A few passengers leave the train at Liverpool Street Station this morning as they head to work in the city centre 

Desolate trains are parked at Liverpool Street Station in London which was devoid of commuters at rush hour today

Desolate trains are parked at Liverpool Street Station in London which was devoid of commuters at rush hour today

Boris Johnson had heralded today ¿ the first Monday in August ¿ as the day 'work from home' guidance ends and Britain should return to the office. But rush hour was quiet

Boris Johnson had heralded today – the first Monday in August – as the day ‘work from home’ guidance ends and Britain should return to the office. But rush hour was quiet

London traffic data from TomTom shows congestion at rush hour this morning stood at just 22 per cent, down from 26 per cent last week and 52 per cent last year.

But Apple mobility trends, which is only available up to Saturday, suggests there are more people driving in London – up 10 per cent – while walking and transit are down 11 per cent and 29 per cent respectively.

A Mail audit of 30 of Britain’s biggest firms, representing 320,000 employees, found just 17 per cent of office-based staff would travel to work this week.

The PM said Britons could go back to the workplace at the ‘discretion’ of their employers and would no longer be advised to stay away from public transport.

But many businesses are not planning for most workers to return to offices until at least towards the end of the year, while the likes of Facebook and bank RBS said staff will not go back until 2021.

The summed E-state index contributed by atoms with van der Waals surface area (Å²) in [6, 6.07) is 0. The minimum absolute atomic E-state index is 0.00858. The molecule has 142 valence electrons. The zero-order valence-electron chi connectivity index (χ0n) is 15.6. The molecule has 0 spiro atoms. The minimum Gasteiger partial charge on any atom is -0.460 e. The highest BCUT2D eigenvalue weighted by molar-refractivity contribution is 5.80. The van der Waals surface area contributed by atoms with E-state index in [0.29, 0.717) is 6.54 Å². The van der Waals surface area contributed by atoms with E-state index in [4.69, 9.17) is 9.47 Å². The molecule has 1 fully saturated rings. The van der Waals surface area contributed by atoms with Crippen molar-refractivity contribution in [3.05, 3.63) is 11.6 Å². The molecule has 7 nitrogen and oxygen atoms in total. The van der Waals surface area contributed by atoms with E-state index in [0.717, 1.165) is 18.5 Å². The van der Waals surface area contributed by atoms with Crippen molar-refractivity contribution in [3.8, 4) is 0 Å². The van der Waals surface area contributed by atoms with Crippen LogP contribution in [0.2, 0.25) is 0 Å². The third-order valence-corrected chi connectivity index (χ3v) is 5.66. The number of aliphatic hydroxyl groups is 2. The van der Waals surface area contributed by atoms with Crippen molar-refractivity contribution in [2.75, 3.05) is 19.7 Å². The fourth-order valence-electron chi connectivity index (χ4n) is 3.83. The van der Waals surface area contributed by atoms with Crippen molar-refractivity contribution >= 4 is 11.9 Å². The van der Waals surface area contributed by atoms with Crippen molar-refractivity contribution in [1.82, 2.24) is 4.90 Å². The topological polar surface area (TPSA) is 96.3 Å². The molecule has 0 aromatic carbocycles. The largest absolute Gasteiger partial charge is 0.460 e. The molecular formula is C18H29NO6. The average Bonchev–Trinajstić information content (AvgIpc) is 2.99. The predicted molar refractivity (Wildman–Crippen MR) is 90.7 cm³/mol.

Coronavirus R-rate in the North West may now be as high as 1.1 as figures show cases have DOUBLED in some parts of locked-down Greater Manchester and officials declare a ‘major incident’

The coronavirus reproduction rate could be as high as 1.1 in the North West of England, according to figures released today – as separate data revealed infections have doubled in a week in locked-down parts of Greater Manchester. 

Researchers from the London School of Hygiene & Tropical Medicine estimate the ‘R’ level has risen well above the danger zone in the North West, where 4.5million people were put under tough new lockdown measures last week because of a spike in cases. The R – which represents the average number of people an infected Covid-19 patient passes the disease to – must stay below 1 or the virus will start to grow exponentially. 

The data, compiled by the university’s Centre for Mathematical Modelling of Infectious Diseases, suggests cases in the region could double in 56 days if the R rate is not squashed. But the estimates are slightly out of date due to a lag in the way the reproduction rate is calculated, meaning they only go up to July 18. Any effect last week’s lockdown might’ve had on the R value won’t show up in the figures for several weeks.